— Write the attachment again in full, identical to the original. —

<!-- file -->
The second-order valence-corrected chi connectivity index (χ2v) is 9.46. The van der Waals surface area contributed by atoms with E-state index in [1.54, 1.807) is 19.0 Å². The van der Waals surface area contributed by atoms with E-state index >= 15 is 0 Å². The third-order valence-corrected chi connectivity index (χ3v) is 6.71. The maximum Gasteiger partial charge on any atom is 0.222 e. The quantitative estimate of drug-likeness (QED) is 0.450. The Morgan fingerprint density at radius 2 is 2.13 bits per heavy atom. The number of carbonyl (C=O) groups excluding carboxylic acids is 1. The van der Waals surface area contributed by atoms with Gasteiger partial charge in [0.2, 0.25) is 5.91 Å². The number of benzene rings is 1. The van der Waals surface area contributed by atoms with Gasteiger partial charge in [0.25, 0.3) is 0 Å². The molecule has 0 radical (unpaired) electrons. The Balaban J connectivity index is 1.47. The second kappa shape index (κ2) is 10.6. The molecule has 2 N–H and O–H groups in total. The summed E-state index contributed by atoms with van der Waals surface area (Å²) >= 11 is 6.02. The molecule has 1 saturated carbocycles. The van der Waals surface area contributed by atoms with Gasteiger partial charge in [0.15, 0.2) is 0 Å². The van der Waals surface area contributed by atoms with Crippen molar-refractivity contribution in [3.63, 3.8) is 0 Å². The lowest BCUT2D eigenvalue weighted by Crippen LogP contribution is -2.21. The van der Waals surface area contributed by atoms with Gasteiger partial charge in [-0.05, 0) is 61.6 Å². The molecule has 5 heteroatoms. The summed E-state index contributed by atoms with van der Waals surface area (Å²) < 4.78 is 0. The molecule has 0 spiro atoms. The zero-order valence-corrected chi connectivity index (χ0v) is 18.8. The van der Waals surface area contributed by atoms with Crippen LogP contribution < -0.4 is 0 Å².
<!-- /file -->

The second-order valence-corrected chi connectivity index (χ2v) is 9.46. The van der Waals surface area contributed by atoms with E-state index in [1.54, 1.807) is 19.0 Å². The van der Waals surface area contributed by atoms with E-state index >= 15 is 0 Å². The third-order valence-corrected chi connectivity index (χ3v) is 6.71. The maximum Gasteiger partial charge on any atom is 0.222 e. The quantitative estimate of drug-likeness (QED) is 0.450. The Morgan fingerprint density at radius 2 is 2.13 bits per heavy atom. The number of carbonyl (C=O) groups excluding carboxylic acids is 1. The van der Waals surface area contributed by atoms with Gasteiger partial charge in [0.2, 0.25) is 5.91 Å². The number of benzene rings is 1. The van der Waals surface area contributed by atoms with Gasteiger partial charge in [0.25, 0.3) is 0 Å². The molecule has 0 radical (unpaired) electrons. The Balaban J connectivity index is 1.47. The second kappa shape index (κ2) is 10.6. The molecule has 2 N–H and O–H groups in total. The summed E-state index contributed by atoms with van der Waals surface area (Å²) >= 11 is 6.02. The molecule has 1 saturated carbocycles. The van der Waals surface area contributed by atoms with Gasteiger partial charge in [0.15, 0.2) is 0 Å². The van der Waals surface area contributed by atoms with Crippen molar-refractivity contribution in [3.63, 3.8) is 0 Å². The lowest BCUT2D eigenvalue weighted by Crippen LogP contribution is -2.21. The van der Waals surface area contributed by atoms with Gasteiger partial charge in [-0.05, 0) is 61.6 Å². The molecule has 5 heteroatoms. The summed E-state index contributed by atoms with van der Waals surface area (Å²) < 4.78 is 0. The molecule has 0 spiro atoms. The zero-order valence-corrected chi connectivity index (χ0v) is 18.8. The van der Waals surface area contributed by atoms with Crippen LogP contribution < -0.4 is 0 Å².